# newbie: precision question

AggieDan04 danb_83 at yahoo.com
Sat Mar 21 05:03:31 CET 2009

```On Mar 20, 10:12 pm, Lada Kugis <lada.kugis@@gmail.com> wrote:
> I'm a newbie learning python, so forgive for, what may seem to some,
> like a stupid question.
>
> I understand the basic integer and fp type, but what I'm having a
> little trouble are the long type

An "int" is limited to 32 or 64 bits.  A "long" can be as big as you
need it to be.

People didn't like OverflowErrors very much, so Python 2.2 allowed
operations on ints to return longs, and Python 3.0 will phase out
"int" entirely, but "long" is being renamed to "int".

> and infinite precision type.
>
> Also, when I do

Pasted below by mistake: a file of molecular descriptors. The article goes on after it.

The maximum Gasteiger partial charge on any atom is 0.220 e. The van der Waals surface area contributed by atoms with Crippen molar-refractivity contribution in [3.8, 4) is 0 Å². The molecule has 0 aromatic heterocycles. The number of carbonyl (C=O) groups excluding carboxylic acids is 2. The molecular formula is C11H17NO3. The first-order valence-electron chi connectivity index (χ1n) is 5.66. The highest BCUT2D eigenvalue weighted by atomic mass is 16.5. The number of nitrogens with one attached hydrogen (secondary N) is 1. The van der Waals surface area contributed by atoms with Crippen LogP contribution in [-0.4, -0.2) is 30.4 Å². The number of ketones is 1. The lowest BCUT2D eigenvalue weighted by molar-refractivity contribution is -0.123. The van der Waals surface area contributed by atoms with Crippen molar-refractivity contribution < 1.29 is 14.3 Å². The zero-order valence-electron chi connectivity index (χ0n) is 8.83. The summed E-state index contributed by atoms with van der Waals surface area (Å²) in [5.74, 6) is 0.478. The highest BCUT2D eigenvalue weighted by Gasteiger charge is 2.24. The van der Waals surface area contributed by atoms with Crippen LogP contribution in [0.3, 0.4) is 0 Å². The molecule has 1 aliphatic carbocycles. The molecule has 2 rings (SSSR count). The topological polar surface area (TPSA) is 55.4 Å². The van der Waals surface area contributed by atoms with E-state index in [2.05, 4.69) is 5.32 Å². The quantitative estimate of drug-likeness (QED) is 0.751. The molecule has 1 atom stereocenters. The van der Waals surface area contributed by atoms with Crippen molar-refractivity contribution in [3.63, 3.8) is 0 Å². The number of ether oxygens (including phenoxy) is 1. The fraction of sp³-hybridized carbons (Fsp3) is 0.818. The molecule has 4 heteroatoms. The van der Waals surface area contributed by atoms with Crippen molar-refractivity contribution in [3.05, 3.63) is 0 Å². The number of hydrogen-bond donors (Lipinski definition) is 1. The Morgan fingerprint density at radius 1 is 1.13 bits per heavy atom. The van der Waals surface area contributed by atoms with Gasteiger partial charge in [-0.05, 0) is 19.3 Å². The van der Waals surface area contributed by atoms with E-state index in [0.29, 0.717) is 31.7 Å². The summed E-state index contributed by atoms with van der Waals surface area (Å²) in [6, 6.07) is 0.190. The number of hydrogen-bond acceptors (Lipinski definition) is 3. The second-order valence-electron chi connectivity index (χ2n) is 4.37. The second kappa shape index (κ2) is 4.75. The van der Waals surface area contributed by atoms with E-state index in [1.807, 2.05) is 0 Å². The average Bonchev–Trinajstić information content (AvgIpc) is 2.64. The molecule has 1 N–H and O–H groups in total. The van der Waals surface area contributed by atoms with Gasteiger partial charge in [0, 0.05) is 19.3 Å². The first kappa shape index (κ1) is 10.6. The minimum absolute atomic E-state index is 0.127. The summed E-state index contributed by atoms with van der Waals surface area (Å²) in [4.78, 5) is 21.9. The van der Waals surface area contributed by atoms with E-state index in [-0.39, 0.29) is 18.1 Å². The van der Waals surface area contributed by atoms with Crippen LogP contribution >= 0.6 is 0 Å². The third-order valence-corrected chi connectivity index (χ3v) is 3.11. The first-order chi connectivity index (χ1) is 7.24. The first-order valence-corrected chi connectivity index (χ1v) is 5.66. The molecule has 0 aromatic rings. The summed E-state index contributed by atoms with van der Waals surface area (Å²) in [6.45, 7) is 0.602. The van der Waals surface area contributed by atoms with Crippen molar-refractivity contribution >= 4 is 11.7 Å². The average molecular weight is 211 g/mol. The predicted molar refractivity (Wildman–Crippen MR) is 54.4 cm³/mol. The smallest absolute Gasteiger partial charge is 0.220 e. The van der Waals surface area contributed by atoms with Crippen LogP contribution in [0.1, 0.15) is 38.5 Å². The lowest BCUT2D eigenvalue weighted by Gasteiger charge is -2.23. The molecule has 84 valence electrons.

>
> >>> math.pi - (math.sqrt(math.pi))**2.
>
> I get
>
> >>>4.4408920985006262e-016
>
> Please, could someone in just a few words, in newbie speak, explain
> why does that happen ? And what do the types actually mean ? What I
> mean, how can something have infinite precision but still not return
> zero as a result.

Because "float" isn't an infinite-precision type.  Therefore, it has
rounding errors.

Doesn't even have anything to do with the binary number system.  You
may familar with decimal calculators in which (1/3) * 3 = 0.33333333 *
3 = 0.99999999 != 1.  Same kind of thing.

> (Btw, I always thought floating points had precision
> up to 8 significant digits, doubles 16).

Single and double precision are *both* floating point.  It's just that
C and Python disagree on which of those the name "float" refers to.

```